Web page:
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Ann Curry spoke out on workplace harassment and what can be done to change the culture that has allowed the behavior to continue for decades. The former TODAY host and award-winning NBC News journalist sat down for a candid conversation with Variety co-editor-in-chief Claudia Eller and “Chasing the Cure” executive producer and showrunner Kim Bondy at Variety’s Inclusion Diversity & Hollywood Summit at 1 Hotel West Hollywood on Thursday.

The trio discussed how the careers of victims have been derailed by standing up and speaking out about harassment in the workplace or how whistleblowers are often labeled as “troublemakers.”

For Curry, the next step is figuring out how to create safe and inclusive environments so that future generations don’t have to be concerned about workplace harassment and other “unacceptable” behaviors.

“What we have in place doesn’t work. HR – sorry – doesn’t work. What you’re doing is not enough” Curry said frankly. “The question I would ask as a reporter is ‘Can we expect that corporate America can answer this problem on its own?’”

Though Curry acknowledges that the current system isn’t working, she remains hopeful for future generations. One way Curry hopes to promote healthier work environments moving forward is to prioritize diversity in her own work. She also shared that the project is “strikingly diverse” both behind the scenes and on screen, boasting a nearly 50-50 gender split in staff.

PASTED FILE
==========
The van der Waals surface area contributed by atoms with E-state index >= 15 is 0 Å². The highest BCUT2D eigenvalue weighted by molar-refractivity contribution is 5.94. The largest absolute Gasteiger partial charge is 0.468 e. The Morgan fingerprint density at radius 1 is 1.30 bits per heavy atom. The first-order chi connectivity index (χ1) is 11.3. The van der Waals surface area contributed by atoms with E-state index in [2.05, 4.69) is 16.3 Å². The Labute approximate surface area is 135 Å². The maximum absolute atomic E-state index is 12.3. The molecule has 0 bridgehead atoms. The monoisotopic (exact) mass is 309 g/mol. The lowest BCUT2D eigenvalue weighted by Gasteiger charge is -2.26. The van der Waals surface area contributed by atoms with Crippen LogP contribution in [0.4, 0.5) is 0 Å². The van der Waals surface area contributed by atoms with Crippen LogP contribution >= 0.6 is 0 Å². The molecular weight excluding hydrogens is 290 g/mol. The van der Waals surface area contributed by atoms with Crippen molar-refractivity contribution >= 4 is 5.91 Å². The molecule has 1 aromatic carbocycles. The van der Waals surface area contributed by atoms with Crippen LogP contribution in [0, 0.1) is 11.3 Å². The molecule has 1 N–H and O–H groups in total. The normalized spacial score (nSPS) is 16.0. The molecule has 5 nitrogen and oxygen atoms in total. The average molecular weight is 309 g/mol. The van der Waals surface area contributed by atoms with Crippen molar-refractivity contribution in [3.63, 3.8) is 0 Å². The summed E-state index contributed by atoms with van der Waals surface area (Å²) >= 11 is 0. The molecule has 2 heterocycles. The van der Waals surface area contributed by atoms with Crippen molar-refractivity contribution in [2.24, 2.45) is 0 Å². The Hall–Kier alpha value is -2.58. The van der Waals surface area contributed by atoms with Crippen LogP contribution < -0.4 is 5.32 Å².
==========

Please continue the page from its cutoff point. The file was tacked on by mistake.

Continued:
“I’m having a whole heck of a lot of fun,” Curry said of her return to TV with “Chasing the Cure,” which she executive produces and hosts. The new series, which debuts July 25 on TBS and TNT, is a multi-platform experience focused on helping those who have been medically misdiagnosed or not diagnosed at all find a “cure” in the form of a correct diagnosis, some sort of pain relief or, at the very least, compassion.

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During the conversation, Eller asked Curry about reporting alleged inappropriate behavior by her former colleague and TODAY co-host Matt Lauer to NBC. Curry’s immediate response at hearing the name — “Who??”— got a big reaction from the audience before she went on to answer the question.

“I don’t speculate. And I don’t have the facts,” Curry said when pressed about why she thought nothing was done about Lauer’s alleged behavior at the time she reported it. “So, I don’t know.”

When Eller asked how she felt about the lack of action from NBC regarding her concerns, Curry replied, “It’s not about how I feel, it’s about how the victims feel.”

Curry explained that workplace harassment is a problem in all industries in the U.S., not just in journalism or entertainment: “We need to understand that the kind of pain that some of these victims experience is on the level of trauma that is described as PTSD, sometimes for the rest of their lives.”